and write ardently and frankly about that which he is shy of
saying. The thoughts and experience of his travel will come
forth in his writings; as the learning, which he never displays
in talk, enriches his style with pregnant allusion and brilliant
illustration, colours his generous eloquence, and points
The elder gives a rapid account of the places which he has
visited in his tour. He has seen Switzerland, North Italy,
and the Tyrol — he has come home by Vienna, and Dresden,
and the Rhine. He speaks about these places in a shy sulky
voice, asif he had rather not mention them at all, and as if the
sight of them had rendered him very unhappy. The outline
of the elder man's tour thus gloomily sketched out, the young
one begins to speak. He has been in the country — very much
bored — canvassing — uncommonly slow — he is here for a
day or two , and going on to — to the neighbourhood of Tun-
bridge Wells , to some friends — that will be uncommonly
slow, too. How hard it is to make an Englishman acknow-
ledge that he is happy I
"And the seat in Parliament, Pen? Have you made it all
right?" asks Warrington.
"All right, — as soon as Parliament meets and a new writ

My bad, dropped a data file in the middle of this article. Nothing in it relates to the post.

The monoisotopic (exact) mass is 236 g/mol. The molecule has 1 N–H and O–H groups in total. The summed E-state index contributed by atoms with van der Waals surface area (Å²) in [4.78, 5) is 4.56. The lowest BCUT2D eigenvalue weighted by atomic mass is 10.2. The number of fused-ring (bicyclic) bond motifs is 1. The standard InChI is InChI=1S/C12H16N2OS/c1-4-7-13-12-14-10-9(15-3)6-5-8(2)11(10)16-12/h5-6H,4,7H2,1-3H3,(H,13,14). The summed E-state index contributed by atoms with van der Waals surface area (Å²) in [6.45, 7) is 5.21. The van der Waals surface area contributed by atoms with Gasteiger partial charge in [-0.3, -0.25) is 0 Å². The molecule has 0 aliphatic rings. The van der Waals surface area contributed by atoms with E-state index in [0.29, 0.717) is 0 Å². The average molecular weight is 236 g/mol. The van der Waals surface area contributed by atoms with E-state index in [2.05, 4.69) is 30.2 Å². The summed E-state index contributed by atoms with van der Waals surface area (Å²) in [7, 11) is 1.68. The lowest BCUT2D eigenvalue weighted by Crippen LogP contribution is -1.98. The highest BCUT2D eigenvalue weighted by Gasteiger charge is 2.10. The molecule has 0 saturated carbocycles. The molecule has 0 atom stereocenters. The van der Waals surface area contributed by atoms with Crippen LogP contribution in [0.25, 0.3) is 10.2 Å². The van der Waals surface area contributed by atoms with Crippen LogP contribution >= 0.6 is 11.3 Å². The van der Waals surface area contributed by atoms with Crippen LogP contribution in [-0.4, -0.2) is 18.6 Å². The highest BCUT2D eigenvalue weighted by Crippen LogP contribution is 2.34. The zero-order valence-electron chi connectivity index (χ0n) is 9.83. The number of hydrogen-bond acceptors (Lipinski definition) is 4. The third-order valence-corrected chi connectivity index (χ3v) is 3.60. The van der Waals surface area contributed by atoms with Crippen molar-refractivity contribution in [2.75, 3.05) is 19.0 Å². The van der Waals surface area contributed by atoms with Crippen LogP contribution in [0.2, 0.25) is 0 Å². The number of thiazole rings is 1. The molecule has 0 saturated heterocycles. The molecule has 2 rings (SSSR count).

can be issued, Clavering retires, and I step into his shoes,"
"And under which king does Bezonian speak or die?"
asked Warrington. "Do we come out as Liberal Conservative,
or as Government man, or on our own hook? "
"Hem! There are no politics now; every man's politics,
at least, are pretty much the same. I have not got acres
enough to make me a Protectionist; nor could I be one, I
think, if I had all the land in the county. I shall go pretty
much with Government, and in advance of them upon some
social questions which I have been getting up during the va-
cation: — don't grin, you old Cynic, I have been getting up
the Blue Books, and intend to come out rather strong on the
Sanitary and Colonisation questions,"
"We reserve to ourselves the liberty of voting against Go-
vernment, though we are generally friendly. We are, how-
ever, friends of the people avant tout. We give lectures at
the Clavering Institute, and shake hands with the intelligent
mechanics. We think the franchise ought to be very consi-
derably enlarged ; at the same time we are free to accept office
some day, when the House has listened to a few crack
speeches from us, and the Administration perceives our
"lamnot Moses," said Pen, with, as usual, somewhatof
melancholy in his voice. "I have no laws from Heaven to
bring down to the people from the mountain. I don't belong
to the mountain at all, or set up to be a leader and reformer
of mankind. My faith is not strong enough for that ; nor my
vanity, nor my hypocrisy, great enough. I will tell no lies,
George , that I promise you ; and do no more than coincide in
those which are necessary and pass current, and can't be got
in without recalling the whole circulation. Give a man at
least the advantage of his sceptical turn. If I find a good
thing to say in the House, I will say it; a good measure, I